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IRUK Top500 2018 revealed

Each year, InternetRetailing examines, investigates and analyses the performance of retailers in the UK to discover which are the Elite, Leading and Top500. Emma Herrod reports on the findings of the Oracle + Bronto-sponsored 2018 InternetRetailing UK Top500.

For the fourth year, InternetRetailing’s team of researchers has assessed leading UK ecommerce and multichannel retailers from a unique performance-based perspective, comparing and contrasting the capabilities of these top-flight traders to see where and how the best retailers excel.

The resulting InternetRetailing UK Top500 report goes beyond a ranking based simply on retailers’ revenues, store networks or web traffic to focus instead on their work across six Performance Dimensions which combine into what InternetRetailing calls ‘RetailCraft’. Together they constitute a striving for excellence, at scale, that’s responsive to the customer.

The Six Performance Dimensions are:

Strategy and Innovation: the extent to which the retailer is adapting for growth, international commerce and customer responsiveness;

The Customer: measuring experience and service from the customer’s point of view;

Operations and Logistics: delivery, returns and collections;

Merchandising: selling online in appealing ways and supporting browsers with navigational and search tools to find products with a minimum of time and effort;

Brand Engagement: making their brands familiar to the customer, and connecting;

Mobile and Cross-channel: beyond single ecommerce or store channels.

Each year, the researchers aim to analyse not only which retailers are excelling in the highly competitive retail environment but how they are doing so, asking what are the approaches that work. The team looks also at emerging technologies, watching to see where and how they are adopted, and at those approaches that retailers are now starting to leave behind them as their businesses mature and change. The ambition is to understand what leading retailers do that works for their businesses, and how others can in turn learn from them in order to boost their own businesses for the future.


At the top of the industry are the ‘Elite’ retailers, those which have performed at an exceptional level across all dimensions, statistically separate from the subsequent clusters. In 2017, this grouping was made up of Amazon , Asda , Boots , John Lewis , Marks & Spencer and Tesco . Then come the retailers classified as ‘Leading’, those companies which by most measures are out in front, and combine both size and capability. ‘Top50’ retailers bring the ranking to the 50 retailer point and represent the current state of RetailCraft in the UK. Taken as a group the strength and capability of the UK industry can be seen in this cohort.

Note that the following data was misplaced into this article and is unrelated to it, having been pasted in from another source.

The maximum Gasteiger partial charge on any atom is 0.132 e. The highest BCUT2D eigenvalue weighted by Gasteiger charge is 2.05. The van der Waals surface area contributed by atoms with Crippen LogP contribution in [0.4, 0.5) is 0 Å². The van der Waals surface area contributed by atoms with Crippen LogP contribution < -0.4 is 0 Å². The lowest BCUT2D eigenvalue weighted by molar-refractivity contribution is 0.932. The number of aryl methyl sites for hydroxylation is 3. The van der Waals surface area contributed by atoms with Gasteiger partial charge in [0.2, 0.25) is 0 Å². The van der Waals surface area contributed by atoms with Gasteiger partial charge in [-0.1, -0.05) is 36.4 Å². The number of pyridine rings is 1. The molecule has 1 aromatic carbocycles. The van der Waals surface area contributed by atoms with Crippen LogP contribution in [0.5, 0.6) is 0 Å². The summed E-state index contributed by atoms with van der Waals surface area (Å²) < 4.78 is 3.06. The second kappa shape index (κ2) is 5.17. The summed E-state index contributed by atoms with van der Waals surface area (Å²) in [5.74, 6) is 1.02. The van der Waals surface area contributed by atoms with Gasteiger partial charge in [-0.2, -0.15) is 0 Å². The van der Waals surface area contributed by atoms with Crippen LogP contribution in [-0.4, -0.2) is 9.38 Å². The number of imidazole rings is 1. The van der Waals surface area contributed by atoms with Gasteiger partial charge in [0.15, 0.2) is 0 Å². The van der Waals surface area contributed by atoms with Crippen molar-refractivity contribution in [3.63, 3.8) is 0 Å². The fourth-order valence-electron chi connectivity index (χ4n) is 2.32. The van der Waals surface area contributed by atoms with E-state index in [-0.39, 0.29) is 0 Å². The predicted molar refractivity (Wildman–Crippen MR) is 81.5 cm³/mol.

But how did these retailers perform in the 2018 ranking? Are the ‘Elite’ retailers still heading up the ranking and how did 2017’s unpredictable trading year impact on their performance across the six dimensions?


Retailers stand out in the Strategy & Innovation Dimension when they offer customers a convenient, reliable and innovative service, with flexible delivery options, fast-loading websites and mobile apps that improve the customer experience. More than 40 different metrics are used to assess retailers in this Dimension and with all metrics in retailing these keep evolving as the retail industry itself changes. Where once offering click and collect services were seen as a significant innovation, now researchers measure how quickly shoppers can pick up their online order from the store. For the first time they assessed whether retailers include augmented reality, live chat or visual search in their mobile apps, as well as features from predictive search (56% did so) to a ‘hamburger button’ enabling easier navigation (94%).

It was by giving the customer the best online experience that retailers stood out for their performance in The Customer Performance Dimension. Researchers measured how well both customer service and desktop and mobile websites and apps lived up to customer expectations. Top500 retailers enabled shoppers to communicate with them via a median of eight channels – the majority offering Facebook, Twitter, a contacts page on their website, being contactable by telephone or email. Least widely used of the 13 channels assessed are a community forum (6%), Snapchat (16%) and live chat (26%). Retailers responded to an email enquiry in a median 16h 13mins and to a Facebook query in a median 34m.